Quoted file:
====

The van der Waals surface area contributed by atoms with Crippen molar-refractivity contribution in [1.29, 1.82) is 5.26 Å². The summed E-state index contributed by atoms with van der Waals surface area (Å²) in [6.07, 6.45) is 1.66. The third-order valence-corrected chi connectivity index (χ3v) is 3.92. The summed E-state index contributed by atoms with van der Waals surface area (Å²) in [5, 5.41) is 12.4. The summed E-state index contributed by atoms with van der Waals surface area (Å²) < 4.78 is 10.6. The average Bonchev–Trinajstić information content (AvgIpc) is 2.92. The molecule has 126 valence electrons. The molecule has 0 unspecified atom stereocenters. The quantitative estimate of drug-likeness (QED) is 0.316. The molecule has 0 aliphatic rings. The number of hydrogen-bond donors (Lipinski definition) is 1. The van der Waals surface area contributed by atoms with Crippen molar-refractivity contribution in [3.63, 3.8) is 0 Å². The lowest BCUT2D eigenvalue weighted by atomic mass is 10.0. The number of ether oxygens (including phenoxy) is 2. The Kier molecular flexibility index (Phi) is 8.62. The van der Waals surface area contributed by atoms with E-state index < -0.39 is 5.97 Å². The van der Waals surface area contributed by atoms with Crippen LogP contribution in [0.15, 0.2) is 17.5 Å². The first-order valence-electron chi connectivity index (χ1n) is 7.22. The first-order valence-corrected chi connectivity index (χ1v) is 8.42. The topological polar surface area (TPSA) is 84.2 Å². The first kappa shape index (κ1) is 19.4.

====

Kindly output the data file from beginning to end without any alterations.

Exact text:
The van der Waals surface area contributed by atoms with Crippen molar-refractivity contribution in [1.29, 1.82) is 5.26 Å². The summed E-state index contributed by atoms with van der Waals surface area (Å²) in [6.07, 6.45) is 1.66. The third-order valence-corrected chi connectivity index (χ3v) is 3.92. The summed E-state index contributed by atoms with van der Waals surface area (Å²) in [5, 5.41) is 12.4. The summed E-state index contributed by atoms with van der Waals surface area (Å²) < 4.78 is 10.6. The average Bonchev–Trinajstić information content (AvgIpc) is 2.92. The molecule has 126 valence electrons. The molecule has 0 unspecified atom stereocenters. The quantitative estimate of drug-likeness (QED) is 0.316. The molecule has 0 aliphatic rings. The number of hydrogen-bond donors (Lipinski definition) is 1. The van der Waals surface area contributed by atoms with Crippen molar-refractivity contribution in [3.63, 3.8) is 0 Å². The lowest BCUT2D eigenvalue weighted by atomic mass is 10.0. The number of ether oxygens (including phenoxy) is 2. The Kier molecular flexibility index (Phi) is 8.62. The van der Waals surface area contributed by atoms with E-state index < -0.39 is 5.97 Å². The van der Waals surface area contributed by atoms with Crippen LogP contribution in [0.15, 0.2) is 17.5 Å². The first-order valence-electron chi connectivity index (χ1n) is 7.22. The first-order valence-corrected chi connectivity index (χ1v) is 8.42. The topological polar surface area (TPSA) is 84.2 Å². The first kappa shape index (κ1) is 19.4.